How to Make a Semiphotorealistic Three-Shade Printcomments (7) December 1st, 2011
Now you need to adjust the image to be stencil-friendly. First crop it to just the area you want to use. Then adjust the contrast so that there is a large amount of pure black and a large amount of pure white, with some gray. I use the levels option in my program, but you can use brightness/contrast or whatever option(s) work for you.
Note: If you want to make a one-color stencil, adjust until you only have pure black and pure white, with no gray at all.
Print the image the size you want your stencil. Don't worry if it's blurry; you'll smooth out the lines when tracing and carving. Now you'll need to figure out the order of your color layers. Whichever shade (black, white, or gray) covers the most area in the image, with the least amount of small shapes that aren't connected to the rest, should be your first shade. Whichever shade has the most small, stand-alone shapes should be your third shade.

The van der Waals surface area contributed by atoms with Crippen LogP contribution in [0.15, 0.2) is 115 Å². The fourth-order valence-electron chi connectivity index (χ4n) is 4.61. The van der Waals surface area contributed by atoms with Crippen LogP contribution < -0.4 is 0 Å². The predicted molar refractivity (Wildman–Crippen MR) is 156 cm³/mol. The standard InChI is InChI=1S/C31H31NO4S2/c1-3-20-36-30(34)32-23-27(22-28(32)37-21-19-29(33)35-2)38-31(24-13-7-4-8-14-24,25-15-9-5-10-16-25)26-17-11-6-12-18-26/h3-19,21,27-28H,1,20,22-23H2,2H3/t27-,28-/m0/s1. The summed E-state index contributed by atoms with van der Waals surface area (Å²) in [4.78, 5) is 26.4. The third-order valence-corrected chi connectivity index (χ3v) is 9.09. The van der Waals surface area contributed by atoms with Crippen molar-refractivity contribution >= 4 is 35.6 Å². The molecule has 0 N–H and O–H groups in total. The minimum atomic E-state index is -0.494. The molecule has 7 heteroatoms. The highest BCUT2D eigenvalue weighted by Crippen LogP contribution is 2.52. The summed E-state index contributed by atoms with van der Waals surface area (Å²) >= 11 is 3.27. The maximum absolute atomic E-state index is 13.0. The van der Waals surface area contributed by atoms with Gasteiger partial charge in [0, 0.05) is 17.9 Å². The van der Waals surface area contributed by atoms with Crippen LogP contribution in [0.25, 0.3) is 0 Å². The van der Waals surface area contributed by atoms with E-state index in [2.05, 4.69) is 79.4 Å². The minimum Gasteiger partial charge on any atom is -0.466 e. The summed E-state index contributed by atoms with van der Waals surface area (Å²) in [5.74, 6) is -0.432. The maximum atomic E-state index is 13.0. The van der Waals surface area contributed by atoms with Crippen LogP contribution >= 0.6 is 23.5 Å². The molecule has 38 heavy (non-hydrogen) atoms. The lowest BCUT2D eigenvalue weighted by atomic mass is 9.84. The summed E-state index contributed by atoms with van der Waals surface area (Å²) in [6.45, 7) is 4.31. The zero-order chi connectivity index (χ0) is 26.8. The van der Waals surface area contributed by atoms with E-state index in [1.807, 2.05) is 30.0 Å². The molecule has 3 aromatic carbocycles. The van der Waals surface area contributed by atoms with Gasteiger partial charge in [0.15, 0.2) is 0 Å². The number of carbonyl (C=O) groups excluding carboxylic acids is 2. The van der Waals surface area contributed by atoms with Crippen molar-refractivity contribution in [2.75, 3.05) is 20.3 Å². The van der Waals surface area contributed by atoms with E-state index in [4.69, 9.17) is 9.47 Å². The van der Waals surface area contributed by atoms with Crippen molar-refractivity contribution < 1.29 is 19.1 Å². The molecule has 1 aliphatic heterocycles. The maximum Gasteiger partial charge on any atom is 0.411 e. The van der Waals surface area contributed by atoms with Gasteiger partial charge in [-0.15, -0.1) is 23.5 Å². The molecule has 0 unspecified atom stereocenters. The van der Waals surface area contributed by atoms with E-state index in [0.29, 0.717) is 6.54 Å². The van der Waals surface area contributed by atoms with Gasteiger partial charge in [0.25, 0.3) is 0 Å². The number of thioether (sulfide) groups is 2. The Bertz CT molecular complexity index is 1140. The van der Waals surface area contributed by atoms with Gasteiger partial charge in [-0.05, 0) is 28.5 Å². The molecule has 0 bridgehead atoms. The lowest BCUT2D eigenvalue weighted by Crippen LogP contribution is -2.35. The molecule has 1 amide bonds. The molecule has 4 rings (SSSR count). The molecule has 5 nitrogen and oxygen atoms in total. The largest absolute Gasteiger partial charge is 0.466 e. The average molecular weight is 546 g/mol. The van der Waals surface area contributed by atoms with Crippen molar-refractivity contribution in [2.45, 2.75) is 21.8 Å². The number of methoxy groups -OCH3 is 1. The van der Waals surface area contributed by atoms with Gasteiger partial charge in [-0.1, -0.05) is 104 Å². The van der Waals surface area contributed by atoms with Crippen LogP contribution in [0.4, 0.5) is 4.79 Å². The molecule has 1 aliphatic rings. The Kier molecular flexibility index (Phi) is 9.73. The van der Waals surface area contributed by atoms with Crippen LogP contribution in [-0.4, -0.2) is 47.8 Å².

Cut the freezer paper into three pieces as big as or bigger than the stencil area. Tape one piece, wax side down, to the image paper on one side only. Trace your first shade—it's helpful to write the shade and number above the image so you don't forget later. For the first color, you just need to trace the outline of the major shape; there's no need to worry about all the #2 and #3 shade spots within that shape because you'll be printing them on top. Because of the gray shades, it may be hard to see the line definition, which is why you put tape on only one side—lift the freezer paper to check on the lines, and the tape will hold it in place.
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